Read March of the Microbes: Sighting the Unseen by John L. Ingraham Roberto Kolter Online

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Though nothing in the natural world would be quite the same without them, microbes go mostly unnoticed. They are the tiny, mighty force behind the pop in Champagne and the holes in Swiss cheese, the granite walls of Yosemite and the white cliffs of Dover, the workings of snowmaking machines, Botox, and gunpowder; and yet we tend to regard them as peripheral, disease-causinThough nothing in the natural world would be quite the same without them, microbes go mostly unnoticed. They are the tiny, mighty force behind the pop in Champagne and the holes in Swiss cheese, the granite walls of Yosemite and the white cliffs of Dover, the workings of snowmaking machines, Botox, and gunpowder; and yet we tend to regard them as peripheral, disease-causing, food-spoiling troublemakers. In this book renowned microbiologist John Ingraham rescues these supremely important and ubiquitous microorganisms from their unwonted obscurity by showing us how we can, in fact, see them--and appreciate their vast and varied role in nature and our lives.Though we might not be able to see microbes firsthand, the consequences of their activities are readily apparent to our unaided senses. March of the Microbes shows us how to examine, study, and appreciate microbes in the manner of a birdwatcher, by making sightings of microbial activities and thereby identifying particular microbes as well as understanding what they do and how they do it. The sightings are as different as a smelly rock cod, a bottle of Chateau d'Yquem, a moment in the Salem witch trials, and white clouds over the ocean. Together they summarize the impact of microbes on our planet, its atmosphere, geology, weather, and other organisms including ourselves, to whom they dole out fatal illnesses and vital nutrients alike.In the end, Ingraham leaves us marveling at the power and persistence of microbes on our planet and gives credence to Louis Pasteur's famous assertion that "microbes will have the last word."...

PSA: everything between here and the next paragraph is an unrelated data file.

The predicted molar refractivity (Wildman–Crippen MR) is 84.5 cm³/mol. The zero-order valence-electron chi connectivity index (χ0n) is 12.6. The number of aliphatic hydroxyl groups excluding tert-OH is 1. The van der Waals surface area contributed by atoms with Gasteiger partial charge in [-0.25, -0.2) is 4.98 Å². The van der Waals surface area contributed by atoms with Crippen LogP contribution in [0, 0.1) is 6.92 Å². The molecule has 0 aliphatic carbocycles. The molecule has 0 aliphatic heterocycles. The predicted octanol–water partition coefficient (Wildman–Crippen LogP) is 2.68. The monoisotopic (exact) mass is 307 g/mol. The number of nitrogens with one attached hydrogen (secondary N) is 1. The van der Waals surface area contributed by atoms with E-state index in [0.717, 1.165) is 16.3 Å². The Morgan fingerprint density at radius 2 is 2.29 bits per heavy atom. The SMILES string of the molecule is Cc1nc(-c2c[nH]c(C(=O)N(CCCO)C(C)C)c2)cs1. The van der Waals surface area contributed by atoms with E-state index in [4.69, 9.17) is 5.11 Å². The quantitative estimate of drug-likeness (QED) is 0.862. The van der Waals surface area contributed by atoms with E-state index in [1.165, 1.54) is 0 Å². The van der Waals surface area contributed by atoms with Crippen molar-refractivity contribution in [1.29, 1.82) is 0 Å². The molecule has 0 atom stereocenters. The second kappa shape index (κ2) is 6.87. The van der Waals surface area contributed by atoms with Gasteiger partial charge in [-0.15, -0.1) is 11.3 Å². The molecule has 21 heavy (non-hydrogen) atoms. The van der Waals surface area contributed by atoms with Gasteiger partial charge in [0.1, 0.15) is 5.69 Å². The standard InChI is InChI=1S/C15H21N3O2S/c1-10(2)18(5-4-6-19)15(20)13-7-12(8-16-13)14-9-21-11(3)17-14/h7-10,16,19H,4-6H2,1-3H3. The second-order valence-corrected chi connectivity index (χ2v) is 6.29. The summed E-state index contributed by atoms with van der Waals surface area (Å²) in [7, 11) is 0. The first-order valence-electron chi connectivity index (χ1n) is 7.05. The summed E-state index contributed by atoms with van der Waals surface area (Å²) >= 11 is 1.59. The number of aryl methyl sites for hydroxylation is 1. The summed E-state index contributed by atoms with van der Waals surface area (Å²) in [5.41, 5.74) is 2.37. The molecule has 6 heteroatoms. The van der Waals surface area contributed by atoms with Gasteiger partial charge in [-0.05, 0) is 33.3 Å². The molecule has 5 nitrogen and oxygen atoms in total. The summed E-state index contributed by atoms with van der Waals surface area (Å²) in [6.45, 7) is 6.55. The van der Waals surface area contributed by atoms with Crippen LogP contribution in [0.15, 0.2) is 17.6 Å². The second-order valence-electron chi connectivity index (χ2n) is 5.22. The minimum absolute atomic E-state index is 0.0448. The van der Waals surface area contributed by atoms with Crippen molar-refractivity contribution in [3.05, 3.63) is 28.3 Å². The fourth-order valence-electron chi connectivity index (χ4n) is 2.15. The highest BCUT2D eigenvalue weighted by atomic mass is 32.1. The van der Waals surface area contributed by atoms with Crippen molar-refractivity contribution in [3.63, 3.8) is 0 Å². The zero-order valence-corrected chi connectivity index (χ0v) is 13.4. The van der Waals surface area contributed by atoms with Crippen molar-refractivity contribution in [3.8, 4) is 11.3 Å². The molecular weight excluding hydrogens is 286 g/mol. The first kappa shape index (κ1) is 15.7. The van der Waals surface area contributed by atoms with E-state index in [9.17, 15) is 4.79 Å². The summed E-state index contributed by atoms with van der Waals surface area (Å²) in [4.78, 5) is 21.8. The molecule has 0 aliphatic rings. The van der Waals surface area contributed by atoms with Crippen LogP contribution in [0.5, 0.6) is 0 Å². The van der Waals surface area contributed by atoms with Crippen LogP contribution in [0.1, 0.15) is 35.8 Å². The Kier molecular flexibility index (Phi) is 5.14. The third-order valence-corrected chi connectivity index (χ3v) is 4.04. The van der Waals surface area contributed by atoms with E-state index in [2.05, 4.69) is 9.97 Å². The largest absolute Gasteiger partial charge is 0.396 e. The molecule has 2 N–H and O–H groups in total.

Title : March of the Microbes: Sighting the Unseen
Author :
Rating :
ISBN : 9780674064096
Format Type : Paperback
Number of Pages : 326 Pages
Status : Available For Download
Last checked : 21 Minutes ago!

March of the Microbes: Sighting the Unseen Reviews

  • Elentarri
    2018-10-29 00:39